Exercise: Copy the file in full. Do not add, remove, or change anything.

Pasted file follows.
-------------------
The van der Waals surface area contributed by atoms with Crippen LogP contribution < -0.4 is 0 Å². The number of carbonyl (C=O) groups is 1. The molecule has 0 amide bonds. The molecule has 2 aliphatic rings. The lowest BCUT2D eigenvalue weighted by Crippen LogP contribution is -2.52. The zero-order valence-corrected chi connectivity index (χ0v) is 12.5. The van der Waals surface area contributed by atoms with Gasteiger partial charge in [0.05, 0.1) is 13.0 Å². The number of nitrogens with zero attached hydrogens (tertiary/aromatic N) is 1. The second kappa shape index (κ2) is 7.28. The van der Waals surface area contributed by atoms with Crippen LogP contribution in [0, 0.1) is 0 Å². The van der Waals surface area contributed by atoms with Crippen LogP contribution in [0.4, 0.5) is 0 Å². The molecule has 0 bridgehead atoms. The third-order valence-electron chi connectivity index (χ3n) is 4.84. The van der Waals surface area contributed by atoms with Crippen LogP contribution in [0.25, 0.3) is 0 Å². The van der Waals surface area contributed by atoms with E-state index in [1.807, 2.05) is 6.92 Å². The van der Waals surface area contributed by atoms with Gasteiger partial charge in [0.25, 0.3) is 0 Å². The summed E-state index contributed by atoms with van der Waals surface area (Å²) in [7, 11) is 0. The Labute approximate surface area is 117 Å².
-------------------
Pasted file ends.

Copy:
The van der Waals surface area contributed by atoms with Crippen LogP contribution < -0.4 is 0 Å². The number of carbonyl (C=O) groups is 1. The molecule has 0 amide bonds. The molecule has 2 aliphatic rings. The lowest BCUT2D eigenvalue weighted by Crippen LogP contribution is -2.52. The zero-order valence-corrected chi connectivity index (χ0v) is 12.5. The van der Waals surface area contributed by atoms with Gasteiger partial charge in [0.05, 0.1) is 13.0 Å². The number of nitrogens with zero attached hydrogens (tertiary/aromatic N) is 1. The second kappa shape index (κ2) is 7.28. The van der Waals surface area contributed by atoms with Crippen LogP contribution in [0, 0.1) is 0 Å². The van der Waals surface area contributed by atoms with Crippen LogP contribution in [0.4, 0.5) is 0 Å². The molecule has 0 bridgehead atoms. The third-order valence-electron chi connectivity index (χ3n) is 4.84. The van der Waals surface area contributed by atoms with Crippen LogP contribution in [0.25, 0.3) is 0 Å². The van der Waals surface area contributed by atoms with E-state index in [1.807, 2.05) is 6.92 Å². The van der Waals surface area contributed by atoms with Gasteiger partial charge in [0.25, 0.3) is 0 Å². The summed E-state index contributed by atoms with van der Waals surface area (Å²) in [7, 11) is 0. The Labute approximate surface area is 117 Å².